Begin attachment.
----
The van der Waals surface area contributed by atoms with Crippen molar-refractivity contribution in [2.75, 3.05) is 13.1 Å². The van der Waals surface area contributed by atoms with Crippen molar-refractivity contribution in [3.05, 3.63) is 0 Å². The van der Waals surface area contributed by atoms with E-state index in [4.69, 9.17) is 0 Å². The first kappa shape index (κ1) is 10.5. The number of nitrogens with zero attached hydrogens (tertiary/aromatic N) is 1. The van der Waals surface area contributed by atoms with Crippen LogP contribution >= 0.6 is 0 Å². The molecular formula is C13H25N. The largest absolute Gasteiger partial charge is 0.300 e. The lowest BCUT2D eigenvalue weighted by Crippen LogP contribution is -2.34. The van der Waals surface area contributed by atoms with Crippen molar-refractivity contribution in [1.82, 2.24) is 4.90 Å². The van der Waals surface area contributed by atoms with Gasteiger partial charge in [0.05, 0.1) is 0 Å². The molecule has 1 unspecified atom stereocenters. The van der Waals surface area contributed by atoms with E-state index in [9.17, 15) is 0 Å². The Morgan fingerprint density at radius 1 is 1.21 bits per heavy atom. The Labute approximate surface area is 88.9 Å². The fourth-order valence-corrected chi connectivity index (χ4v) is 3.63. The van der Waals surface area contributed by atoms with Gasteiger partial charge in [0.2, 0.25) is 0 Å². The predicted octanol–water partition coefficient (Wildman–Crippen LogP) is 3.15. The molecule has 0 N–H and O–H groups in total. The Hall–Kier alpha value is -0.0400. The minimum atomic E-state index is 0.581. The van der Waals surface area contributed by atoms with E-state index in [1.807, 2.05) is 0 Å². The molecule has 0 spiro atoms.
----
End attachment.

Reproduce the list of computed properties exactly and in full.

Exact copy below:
The van der Waals surface area contributed by atoms with Crippen molar-refractivity contribution in [2.75, 3.05) is 13.1 Å². The van der Waals surface area contributed by atoms with Crippen molar-refractivity contribution in [3.05, 3.63) is 0 Å². The van der Waals surface area contributed by atoms with E-state index in [4.69, 9.17) is 0 Å². The first kappa shape index (κ1) is 10.5. The number of nitrogens with zero attached hydrogens (tertiary/aromatic N) is 1. The van der Waals surface area contributed by atoms with Crippen LogP contribution >= 0.6 is 0 Å². The molecular formula is C13H25N. The largest absolute Gasteiger partial charge is 0.300 e. The lowest BCUT2D eigenvalue weighted by Crippen LogP contribution is -2.34. The van der Waals surface area contributed by atoms with Crippen molar-refractivity contribution in [1.82, 2.24) is 4.90 Å². The van der Waals surface area contributed by atoms with Gasteiger partial charge in [0.05, 0.1) is 0 Å². The molecule has 1 unspecified atom stereocenters. The van der Waals surface area contributed by atoms with E-state index in [9.17, 15) is 0 Å². The Morgan fingerprint density at radius 1 is 1.21 bits per heavy atom. The Labute approximate surface area is 88.9 Å². The fourth-order valence-corrected chi connectivity index (χ4v) is 3.63. The van der Waals surface area contributed by atoms with Gasteiger partial charge in [0.2, 0.25) is 0 Å². The predicted octanol–water partition coefficient (Wildman–Crippen LogP) is 3.15. The molecule has 0 N–H and O–H groups in total. The Hall–Kier alpha value is -0.0400. The minimum atomic E-state index is 0.581. The van der Waals surface area contributed by atoms with E-state index in [1.807, 2.05) is 0 Å². The molecule has 0 spiro atoms.